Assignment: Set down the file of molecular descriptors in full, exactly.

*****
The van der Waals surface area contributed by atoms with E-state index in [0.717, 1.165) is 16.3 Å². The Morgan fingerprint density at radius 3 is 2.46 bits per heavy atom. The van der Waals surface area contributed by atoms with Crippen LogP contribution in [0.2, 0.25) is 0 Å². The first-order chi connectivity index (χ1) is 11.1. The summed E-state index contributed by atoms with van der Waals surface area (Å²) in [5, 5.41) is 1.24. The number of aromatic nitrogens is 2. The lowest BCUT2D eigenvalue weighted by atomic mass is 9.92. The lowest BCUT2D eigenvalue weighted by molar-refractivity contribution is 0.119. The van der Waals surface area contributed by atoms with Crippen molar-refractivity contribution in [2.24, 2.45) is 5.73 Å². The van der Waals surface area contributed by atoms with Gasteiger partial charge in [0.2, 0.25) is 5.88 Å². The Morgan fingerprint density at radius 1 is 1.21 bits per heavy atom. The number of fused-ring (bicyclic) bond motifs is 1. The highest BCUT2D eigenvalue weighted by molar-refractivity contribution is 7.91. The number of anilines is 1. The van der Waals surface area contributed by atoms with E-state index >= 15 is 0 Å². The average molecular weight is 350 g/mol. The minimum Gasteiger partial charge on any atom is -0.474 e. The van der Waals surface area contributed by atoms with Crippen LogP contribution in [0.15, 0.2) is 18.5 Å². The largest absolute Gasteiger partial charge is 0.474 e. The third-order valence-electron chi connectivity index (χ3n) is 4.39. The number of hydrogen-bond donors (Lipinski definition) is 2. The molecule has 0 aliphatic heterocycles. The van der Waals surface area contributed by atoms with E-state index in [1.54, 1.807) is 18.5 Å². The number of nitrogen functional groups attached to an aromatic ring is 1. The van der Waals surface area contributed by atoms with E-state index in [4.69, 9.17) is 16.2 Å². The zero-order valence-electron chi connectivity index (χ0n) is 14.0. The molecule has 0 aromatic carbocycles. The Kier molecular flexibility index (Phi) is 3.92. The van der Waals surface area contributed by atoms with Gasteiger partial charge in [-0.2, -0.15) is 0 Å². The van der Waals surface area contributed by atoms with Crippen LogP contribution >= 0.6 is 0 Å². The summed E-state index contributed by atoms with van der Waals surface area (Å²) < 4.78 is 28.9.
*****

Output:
The van der Waals surface area contributed by atoms with E-state index in [0.717, 1.165) is 16.3 Å². The Morgan fingerprint density at radius 3 is 2.46 bits per heavy atom. The van der Waals surface area contributed by atoms with Crippen LogP contribution in [0.2, 0.25) is 0 Å². The first-order chi connectivity index (χ1) is 11.1. The summed E-state index contributed by atoms with van der Waals surface area (Å²) in [5, 5.41) is 1.24. The number of aromatic nitrogens is 2. The lowest BCUT2D eigenvalue weighted by atomic mass is 9.92. The lowest BCUT2D eigenvalue weighted by molar-refractivity contribution is 0.119. The van der Waals surface area contributed by atoms with Crippen molar-refractivity contribution in [2.24, 2.45) is 5.73 Å². The van der Waals surface area contributed by atoms with Gasteiger partial charge in [0.2, 0.25) is 5.88 Å². The Morgan fingerprint density at radius 1 is 1.21 bits per heavy atom. The number of fused-ring (bicyclic) bond motifs is 1. The highest BCUT2D eigenvalue weighted by molar-refractivity contribution is 7.91. The number of anilines is 1. The van der Waals surface area contributed by atoms with E-state index >= 15 is 0 Å². The average molecular weight is 350 g/mol. The minimum Gasteiger partial charge on any atom is -0.474 e. The van der Waals surface area contributed by atoms with Crippen LogP contribution in [0.15, 0.2) is 18.5 Å². The largest absolute Gasteiger partial charge is 0.474 e. The third-order valence-electron chi connectivity index (χ3n) is 4.39. The number of hydrogen-bond donors (Lipinski definition) is 2. The molecule has 0 aliphatic heterocycles. The van der Waals surface area contributed by atoms with E-state index in [1.54, 1.807) is 18.5 Å². The number of nitrogen functional groups attached to an aromatic ring is 1. The van der Waals surface area contributed by atoms with E-state index in [4.69, 9.17) is 16.2 Å². The zero-order valence-electron chi connectivity index (χ0n) is 14.0. The molecule has 0 aromatic carbocycles. The Kier molecular flexibility index (Phi) is 3.92. The van der Waals surface area contributed by atoms with Gasteiger partial charge in [-0.2, -0.15) is 0 Å². The van der Waals surface area contributed by atoms with Crippen LogP contribution >= 0.6 is 0 Å². The summed E-state index contributed by atoms with van der Waals surface area (Å²) < 4.78 is 28.9.